Difference Between Eukaryotic and Prokaryotic

Eukaryotic vs Prokaryotic

All the organisms are either prokaryotic or eukaryotic, i.e. all the animals, plants, bacteria, fungus, protozoa… etc fall into either of those categories. Therefore, understanding the differences between prokaryotic and eukaryotic organisms is very important. This article discusses the major differences between these two.


“Pro” means before, and “karyone” means case in Greek, giving the rise to the term prokaryote. The best example to introduce the prokaryotes is the bacteria. Prokaryotic organisms are more often unicellular and vary rarely multi-cellular. There is no defined nucleus in prokaryotic organisms, and in addition, they do not have organelles with membranes. However, they have small ribosomes in the cytoplasm. They have a nucleoid with strands of irregular DNA complex in the cytoplasm. There is only one loop of chromosomal DNA in the nucleoid. However, they have a primitive cyctoskeleton for the maintenance of the shape of cell. The surface-area-to-volume ratio is very high in prokaryotes that results a high metabolic rate, which leads to an increased growth rate. Therefore, the generation time of prokaryotes is very short. They are able to form aggregate communities, called colonies that suggest social bonding among prokaryotic organisms. Biofilms are prime examples for their social living, and scientists believe that antibiotic resistance is higher in biofilms. Prokaryotic shapes are mainly of four known as Coccus, Bacillus, Spirocheate, and Vibrio. They reproduce via asexual means such as binary fission and budding. However, gene exchange takes place through bacterial conjugation. People could never stop studying the prokaryotes, as it is almost impossible to measure the diversity at any scale.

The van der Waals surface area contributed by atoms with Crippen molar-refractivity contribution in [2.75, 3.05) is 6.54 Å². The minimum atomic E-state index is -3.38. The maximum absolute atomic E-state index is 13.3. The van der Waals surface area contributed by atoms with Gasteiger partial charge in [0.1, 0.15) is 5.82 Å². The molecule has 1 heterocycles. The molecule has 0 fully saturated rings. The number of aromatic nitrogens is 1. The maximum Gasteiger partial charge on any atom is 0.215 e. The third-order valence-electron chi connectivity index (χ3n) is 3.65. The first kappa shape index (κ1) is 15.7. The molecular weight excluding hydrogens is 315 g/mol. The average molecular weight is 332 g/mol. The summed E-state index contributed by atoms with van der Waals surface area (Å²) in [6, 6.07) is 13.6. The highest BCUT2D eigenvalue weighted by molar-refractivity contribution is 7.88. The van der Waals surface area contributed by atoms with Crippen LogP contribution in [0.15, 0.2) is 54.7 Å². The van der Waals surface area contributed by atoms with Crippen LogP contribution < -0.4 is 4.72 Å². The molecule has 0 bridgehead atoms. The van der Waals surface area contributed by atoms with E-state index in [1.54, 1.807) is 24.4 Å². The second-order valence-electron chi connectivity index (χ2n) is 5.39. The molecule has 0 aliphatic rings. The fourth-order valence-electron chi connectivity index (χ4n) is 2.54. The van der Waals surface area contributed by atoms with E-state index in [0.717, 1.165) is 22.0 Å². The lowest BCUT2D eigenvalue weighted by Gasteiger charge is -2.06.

Eukaryotic organisms have organized cells with membrane-bound organelles with defined nuclei. All the plants, animals, fungus… etc are eukaryotic organisms. They have large ribosomes in the cytoplasm and mitochondria, and chloroplast ribisomes are smaller. The nuclear envelope is the most defining character of all in the eukaryotic organisms. Genome of the eukaryotes is a tightly bound and organized complex of chromosomes inside the nuclear envelope. Eukaryotics include both simple and complex organisms. Their reproduction could be either sexual or asexual. The sexual reproduction is present only among eukaryotes and that involves the important step of meiosis in cell division. Simply, meiosis is the division of DNA of a diploid cell (two sets of identical chromosomes in the nucleus) of one parent into a haploid cell (only one set of chromosomes). The resulted haploid cell will meet another haploid from the other parent and form a new line of chromosomes in the resulting generation. That means the sexual reproduction has allowed the gene exchange to create new traits as adaptations for the changing world. However, the diversity of eukaryotic organisms is very low; e.g. in human body there are ten times more prokaryotes than body cells according to Zimmer (2010).

Differences Between Prokaryotic and Eukaryotic Organisms

Eukaryotic organisms Prokaryotic organisms
No defined nucleus, but a nucleoid without an envelope Defined nucleus with a nuclear envelope
Membrane-bound organelles are absent Organelles are membrane-bound
Ribosomes are smaller Ribosomes are smaller, contain both large and small ribosomes
Genome is an irregular complex of DNA with only one loop of stable chromosomes Genome is a tightly-packed and organized complex of chromosomes
Shorter generation time Longer generation time
Smaller in the cell size Larger cell size
Very high taxonomic diversity Taxonomic diversity is low compared to prokaryotes
Reproduction takes place only via asexual fission and budding Both sexual and asexual reproduction takes place
  • LoveYouAll

    Table headings are meant to be swapped. Otherwise, very helpful.